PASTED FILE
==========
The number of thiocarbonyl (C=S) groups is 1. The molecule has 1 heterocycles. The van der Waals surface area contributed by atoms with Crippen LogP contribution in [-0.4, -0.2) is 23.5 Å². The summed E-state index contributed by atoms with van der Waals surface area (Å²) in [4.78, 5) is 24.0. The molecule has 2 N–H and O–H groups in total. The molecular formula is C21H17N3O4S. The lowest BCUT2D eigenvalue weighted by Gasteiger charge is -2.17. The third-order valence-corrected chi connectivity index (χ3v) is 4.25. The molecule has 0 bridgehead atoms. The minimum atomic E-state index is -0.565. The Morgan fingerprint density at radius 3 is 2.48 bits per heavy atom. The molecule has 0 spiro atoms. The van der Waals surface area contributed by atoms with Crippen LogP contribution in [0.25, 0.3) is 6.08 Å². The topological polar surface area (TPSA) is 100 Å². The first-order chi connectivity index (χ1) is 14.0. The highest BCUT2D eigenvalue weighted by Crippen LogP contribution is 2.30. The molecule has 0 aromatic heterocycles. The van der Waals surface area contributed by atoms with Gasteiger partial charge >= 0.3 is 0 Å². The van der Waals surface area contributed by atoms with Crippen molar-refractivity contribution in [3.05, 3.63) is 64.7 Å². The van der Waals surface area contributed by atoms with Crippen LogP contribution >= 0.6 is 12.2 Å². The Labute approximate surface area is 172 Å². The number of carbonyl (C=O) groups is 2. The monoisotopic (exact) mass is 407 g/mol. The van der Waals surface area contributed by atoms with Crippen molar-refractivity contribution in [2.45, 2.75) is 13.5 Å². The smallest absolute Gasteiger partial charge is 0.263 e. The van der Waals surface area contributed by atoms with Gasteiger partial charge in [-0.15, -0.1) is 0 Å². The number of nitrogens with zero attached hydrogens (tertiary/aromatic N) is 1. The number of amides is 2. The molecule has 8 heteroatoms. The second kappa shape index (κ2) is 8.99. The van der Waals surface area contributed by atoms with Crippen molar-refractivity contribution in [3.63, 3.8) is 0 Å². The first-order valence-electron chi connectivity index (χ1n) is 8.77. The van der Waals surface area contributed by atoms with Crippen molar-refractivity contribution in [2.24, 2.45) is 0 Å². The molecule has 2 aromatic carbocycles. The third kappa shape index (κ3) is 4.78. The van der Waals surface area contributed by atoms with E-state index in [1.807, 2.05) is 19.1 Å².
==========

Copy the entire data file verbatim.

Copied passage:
The number of thiocarbonyl (C=S) groups is 1. The molecule has 1 heterocycles. The van der Waals surface area contributed by atoms with Crippen LogP contribution in [-0.4, -0.2) is 23.5 Å². The summed E-state index contributed by atoms with van der Waals surface area (Å²) in [4.78, 5) is 24.0. The molecule has 2 N–H and O–H groups in total. The molecular formula is C21H17N3O4S. The lowest BCUT2D eigenvalue weighted by Gasteiger charge is -2.17. The third-order valence-corrected chi connectivity index (χ3v) is 4.25. The molecule has 0 bridgehead atoms. The minimum atomic E-state index is -0.565. The Morgan fingerprint density at radius 3 is 2.48 bits per heavy atom. The molecule has 0 spiro atoms. The van der Waals surface area contributed by atoms with Crippen LogP contribution in [0.25, 0.3) is 6.08 Å². The topological polar surface area (TPSA) is 100 Å². The first-order chi connectivity index (χ1) is 14.0. The highest BCUT2D eigenvalue weighted by Crippen LogP contribution is 2.30. The molecule has 0 aromatic heterocycles. The van der Waals surface area contributed by atoms with Gasteiger partial charge >= 0.3 is 0 Å². The van der Waals surface area contributed by atoms with Crippen molar-refractivity contribution in [3.05, 3.63) is 64.7 Å². The van der Waals surface area contributed by atoms with Crippen LogP contribution >= 0.6 is 12.2 Å². The Labute approximate surface area is 172 Å². The number of carbonyl (C=O) groups is 2. The monoisotopic (exact) mass is 407 g/mol. The van der Waals surface area contributed by atoms with Crippen molar-refractivity contribution in [2.45, 2.75) is 13.5 Å². The smallest absolute Gasteiger partial charge is 0.263 e. The van der Waals surface area contributed by atoms with Gasteiger partial charge in [-0.15, -0.1) is 0 Å². The number of nitrogens with zero attached hydrogens (tertiary/aromatic N) is 1. The number of amides is 2. The molecule has 8 heteroatoms. The second kappa shape index (κ2) is 8.99. The van der Waals surface area contributed by atoms with Crippen molar-refractivity contribution in [3.63, 3.8) is 0 Å². The first-order valence-electron chi connectivity index (χ1n) is 8.77. The van der Waals surface area contributed by atoms with Crippen molar-refractivity contribution in [2.24, 2.45) is 0 Å². The molecule has 2 aromatic carbocycles. The third kappa shape index (κ3) is 4.78. The van der Waals surface area contributed by atoms with E-state index in [1.807, 2.05) is 19.1 Å².